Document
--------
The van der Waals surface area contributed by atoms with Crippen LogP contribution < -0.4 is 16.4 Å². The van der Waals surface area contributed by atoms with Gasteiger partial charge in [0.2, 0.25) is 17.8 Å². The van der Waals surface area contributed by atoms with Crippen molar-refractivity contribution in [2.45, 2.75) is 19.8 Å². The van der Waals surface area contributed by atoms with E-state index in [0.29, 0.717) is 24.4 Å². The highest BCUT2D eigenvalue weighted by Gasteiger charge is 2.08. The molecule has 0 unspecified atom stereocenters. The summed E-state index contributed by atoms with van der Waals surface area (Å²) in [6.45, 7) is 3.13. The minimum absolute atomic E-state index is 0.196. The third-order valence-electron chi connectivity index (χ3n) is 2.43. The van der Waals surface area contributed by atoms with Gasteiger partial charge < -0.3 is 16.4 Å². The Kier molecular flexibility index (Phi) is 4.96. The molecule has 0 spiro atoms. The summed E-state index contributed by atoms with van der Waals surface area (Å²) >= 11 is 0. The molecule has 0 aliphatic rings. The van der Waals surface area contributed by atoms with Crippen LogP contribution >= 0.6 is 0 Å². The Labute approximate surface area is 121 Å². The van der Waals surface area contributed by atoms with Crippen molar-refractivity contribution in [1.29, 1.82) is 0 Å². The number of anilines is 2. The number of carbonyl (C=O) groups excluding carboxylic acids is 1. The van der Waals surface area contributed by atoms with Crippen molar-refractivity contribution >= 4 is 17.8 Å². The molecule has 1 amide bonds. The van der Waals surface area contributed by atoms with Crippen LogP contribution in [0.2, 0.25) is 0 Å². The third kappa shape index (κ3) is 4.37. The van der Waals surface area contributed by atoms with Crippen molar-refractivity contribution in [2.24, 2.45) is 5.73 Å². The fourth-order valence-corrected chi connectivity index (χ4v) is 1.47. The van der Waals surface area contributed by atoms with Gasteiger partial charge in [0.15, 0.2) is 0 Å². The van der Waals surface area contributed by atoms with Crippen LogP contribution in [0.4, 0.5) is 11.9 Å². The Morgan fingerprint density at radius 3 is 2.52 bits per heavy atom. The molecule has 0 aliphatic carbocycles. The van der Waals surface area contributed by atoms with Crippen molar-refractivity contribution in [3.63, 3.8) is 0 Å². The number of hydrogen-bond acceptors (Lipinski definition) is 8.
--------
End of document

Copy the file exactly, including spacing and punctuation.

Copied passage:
The van der Waals surface area contributed by atoms with Crippen LogP contribution < -0.4 is 16.4 Å². The van der Waals surface area contributed by atoms with Gasteiger partial charge in [0.2, 0.25) is 17.8 Å². The van der Waals surface area contributed by atoms with Crippen molar-refractivity contribution in [2.45, 2.75) is 19.8 Å². The van der Waals surface area contributed by atoms with E-state index in [0.29, 0.717) is 24.4 Å². The highest BCUT2D eigenvalue weighted by Gasteiger charge is 2.08. The molecule has 0 unspecified atom stereocenters. The summed E-state index contributed by atoms with van der Waals surface area (Å²) in [6.45, 7) is 3.13. The minimum absolute atomic E-state index is 0.196. The third-order valence-electron chi connectivity index (χ3n) is 2.43. The van der Waals surface area contributed by atoms with Gasteiger partial charge < -0.3 is 16.4 Å². The Kier molecular flexibility index (Phi) is 4.96. The molecule has 0 spiro atoms. The summed E-state index contributed by atoms with van der Waals surface area (Å²) >= 11 is 0. The molecule has 0 aliphatic rings. The van der Waals surface area contributed by atoms with Crippen LogP contribution >= 0.6 is 0 Å². The Labute approximate surface area is 121 Å². The van der Waals surface area contributed by atoms with Crippen molar-refractivity contribution in [1.29, 1.82) is 0 Å². The number of anilines is 2. The number of carbonyl (C=O) groups excluding carboxylic acids is 1. The van der Waals surface area contributed by atoms with Crippen molar-refractivity contribution >= 4 is 17.8 Å². The molecule has 1 amide bonds. The van der Waals surface area contributed by atoms with Crippen LogP contribution in [0.2, 0.25) is 0 Å². The third kappa shape index (κ3) is 4.37. The van der Waals surface area contributed by atoms with Crippen molar-refractivity contribution in [2.24, 2.45) is 5.73 Å². The fourth-order valence-corrected chi connectivity index (χ4v) is 1.47. The van der Waals surface area contributed by atoms with Gasteiger partial charge in [0.15, 0.2) is 0 Å². The van der Waals surface area contributed by atoms with Crippen LogP contribution in [0.4, 0.5) is 11.9 Å². The Morgan fingerprint density at radius 3 is 2.52 bits per heavy atom. The molecule has 0 aliphatic carbocycles. The van der Waals surface area contributed by atoms with Crippen molar-refractivity contribution in [3.63, 3.8) is 0 Å². The number of hydrogen-bond acceptors (Lipinski definition) is 8.